The gradient (3.0414) and the intercept (21018), the numbers in the equation, are known as the parameters of the model. Very often these parameters are informative. In this example, the number 21018 represents a number of calls that are not directly related to sales. It might launch an investigation to understand ways to eliminate or automate these calls without affecting the number of sales made. Now let’s see how we can use this equation for forecasting.
3. Estimating the forecasts
The equation above can be included as a formula within a spreadsheet, as part of a forecasting model. For week 12, Marketing has estimated that Sales is likely to be 14906. If we place this into the above equation, we can estimate that the number of calls is 66,353 calls. We can complete the table by also calculating forecasts for weeks 13 and 14.
4. Use Explanative models with care
A driver-based model such as this is an Explanative model, ie one that explains the variation in call volume through an independent variable (Sales). Yet in order to use an Explanative model, you must rely on three assumptions, and these MUST be in place before you consider using an Explanative model. Let’s look at them one at a time.
a. There must be a good historical relationship between the forecast variable and the input variable
When reviewing client forecasting models, I regularly see driver-based models where the relationship is very poor. Very often the relationship between the two variables has not even been tested. When the relationship is examined, it is often a very poor relationship – undermining the logic of the forecasting model.
b. There must be reasonable belief that this relationship will continue to exist into the future
If you do find a good relationship in the past, then great! But in order to be useful for accurate forecasting, you must be convinced that the relationship will continue to hold into the future. Alas, many things may cause a relationship to cease: the launch of a new product/service; a price change; or the implementation of new technology, such as an automated service.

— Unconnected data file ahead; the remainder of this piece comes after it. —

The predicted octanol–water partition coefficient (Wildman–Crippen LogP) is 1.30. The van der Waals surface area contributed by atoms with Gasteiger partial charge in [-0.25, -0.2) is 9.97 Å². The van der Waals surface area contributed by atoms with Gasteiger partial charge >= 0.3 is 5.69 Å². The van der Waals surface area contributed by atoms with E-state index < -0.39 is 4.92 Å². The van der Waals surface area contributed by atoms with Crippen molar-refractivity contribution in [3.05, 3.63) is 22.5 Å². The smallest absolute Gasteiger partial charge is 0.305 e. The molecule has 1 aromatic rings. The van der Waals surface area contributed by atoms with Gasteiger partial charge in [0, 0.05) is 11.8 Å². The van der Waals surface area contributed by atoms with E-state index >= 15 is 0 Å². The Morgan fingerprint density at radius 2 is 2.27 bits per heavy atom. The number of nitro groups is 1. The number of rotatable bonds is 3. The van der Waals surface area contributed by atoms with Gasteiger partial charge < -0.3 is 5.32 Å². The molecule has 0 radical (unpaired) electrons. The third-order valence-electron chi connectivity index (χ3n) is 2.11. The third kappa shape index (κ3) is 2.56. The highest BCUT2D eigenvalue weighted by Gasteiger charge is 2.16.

c. You must be able to acquire good forecasts of the independent variable
If the forecasts of the independent variable that are supplied to you are poor, then the accuracy of your forecasting model will be undermined. It’s the old Garbage-In-Garbage-Out rule. If you use an Explanative model, you must ensure that the indpendent variable forecasts are accurate. This means getting regular, up-to-date forecasts from your supplier, and providing feedback to maximise accuracy.
You should only be using an Explanative model if you are confident in all three of these assumptions. By failing to ensure that these three assumptions are in place, organisations can end up using models that give forecasts that are very different from what will actually happen. This can lead to unnecessary cost or revenue risk from missed customer opportunities.
If one of these three assumptions looks dodgy, then you must either improve the Explanative model, or reject Explanative modelling entirely, and just use the historical values of the forecast variable itself for making predictions. I’ve seen countless examples of Explanative models whose accuracy can be outperformed by a simple model based on averages.
5. Further regression within Excel
What I have demonstrated is just the simplest form of regression model. There are many extensions to this. Here are four further regression extensions that can be performed in Excel. (For reasons of space, I am not giving in-depth examples here, but please get in touch if you would like to find out more.)